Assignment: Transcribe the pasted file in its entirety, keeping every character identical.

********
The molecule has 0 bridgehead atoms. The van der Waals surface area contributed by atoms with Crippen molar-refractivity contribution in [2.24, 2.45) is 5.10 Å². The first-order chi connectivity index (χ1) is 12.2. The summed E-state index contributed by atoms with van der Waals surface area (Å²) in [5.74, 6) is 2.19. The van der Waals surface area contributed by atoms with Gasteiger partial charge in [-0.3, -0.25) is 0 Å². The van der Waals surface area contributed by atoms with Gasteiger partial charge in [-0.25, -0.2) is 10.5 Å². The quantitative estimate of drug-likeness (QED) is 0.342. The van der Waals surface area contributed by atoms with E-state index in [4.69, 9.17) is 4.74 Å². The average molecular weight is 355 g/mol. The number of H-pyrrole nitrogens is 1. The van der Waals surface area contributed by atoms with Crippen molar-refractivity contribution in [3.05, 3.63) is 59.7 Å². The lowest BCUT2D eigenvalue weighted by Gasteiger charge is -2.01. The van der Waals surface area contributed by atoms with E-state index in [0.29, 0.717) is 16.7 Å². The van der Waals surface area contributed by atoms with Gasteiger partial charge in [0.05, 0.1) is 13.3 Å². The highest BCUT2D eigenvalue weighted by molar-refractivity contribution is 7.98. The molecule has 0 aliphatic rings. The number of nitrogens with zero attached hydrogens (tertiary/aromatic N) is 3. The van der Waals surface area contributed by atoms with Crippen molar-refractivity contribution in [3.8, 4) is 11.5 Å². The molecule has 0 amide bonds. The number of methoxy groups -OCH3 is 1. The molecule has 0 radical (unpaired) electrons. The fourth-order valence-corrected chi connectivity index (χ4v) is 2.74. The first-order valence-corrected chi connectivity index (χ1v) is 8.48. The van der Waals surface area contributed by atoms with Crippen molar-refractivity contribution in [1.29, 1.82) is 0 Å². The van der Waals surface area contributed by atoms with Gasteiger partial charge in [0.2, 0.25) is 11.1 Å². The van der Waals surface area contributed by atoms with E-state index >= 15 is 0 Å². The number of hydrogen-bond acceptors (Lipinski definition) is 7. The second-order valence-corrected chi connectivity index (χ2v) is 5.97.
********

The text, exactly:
The molecule has 0 bridgehead atoms. The van der Waals surface area contributed by atoms with Crippen molar-refractivity contribution in [2.24, 2.45) is 5.10 Å². The first-order chi connectivity index (χ1) is 12.2. The summed E-state index contributed by atoms with van der Waals surface area (Å²) in [5.74, 6) is 2.19. The van der Waals surface area contributed by atoms with Gasteiger partial charge in [-0.3, -0.25) is 0 Å². The van der Waals surface area contributed by atoms with Gasteiger partial charge in [-0.25, -0.2) is 10.5 Å². The quantitative estimate of drug-likeness (QED) is 0.342. The van der Waals surface area contributed by atoms with E-state index in [4.69, 9.17) is 4.74 Å². The average molecular weight is 355 g/mol. The number of H-pyrrole nitrogens is 1. The van der Waals surface area contributed by atoms with Crippen molar-refractivity contribution in [3.05, 3.63) is 59.7 Å². The lowest BCUT2D eigenvalue weighted by Gasteiger charge is -2.01. The van der Waals surface area contributed by atoms with E-state index in [0.29, 0.717) is 16.7 Å². The van der Waals surface area contributed by atoms with Gasteiger partial charge in [0.05, 0.1) is 13.3 Å². The highest BCUT2D eigenvalue weighted by molar-refractivity contribution is 7.98. The molecule has 0 aliphatic rings. The number of nitrogens with zero attached hydrogens (tertiary/aromatic N) is 3. The van der Waals surface area contributed by atoms with Crippen molar-refractivity contribution in [3.8, 4) is 11.5 Å². The molecule has 0 amide bonds. The number of methoxy groups -OCH3 is 1. The molecule has 0 radical (unpaired) electrons. The fourth-order valence-corrected chi connectivity index (χ4v) is 2.74. The first-order valence-corrected chi connectivity index (χ1v) is 8.48. The van der Waals surface area contributed by atoms with Crippen molar-refractivity contribution in [1.29, 1.82) is 0 Å². The van der Waals surface area contributed by atoms with Gasteiger partial charge in [0.2, 0.25) is 11.1 Å². The van der Waals surface area contributed by atoms with E-state index >= 15 is 0 Å². The number of hydrogen-bond acceptors (Lipinski definition) is 7. The second-order valence-corrected chi connectivity index (χ2v) is 5.97.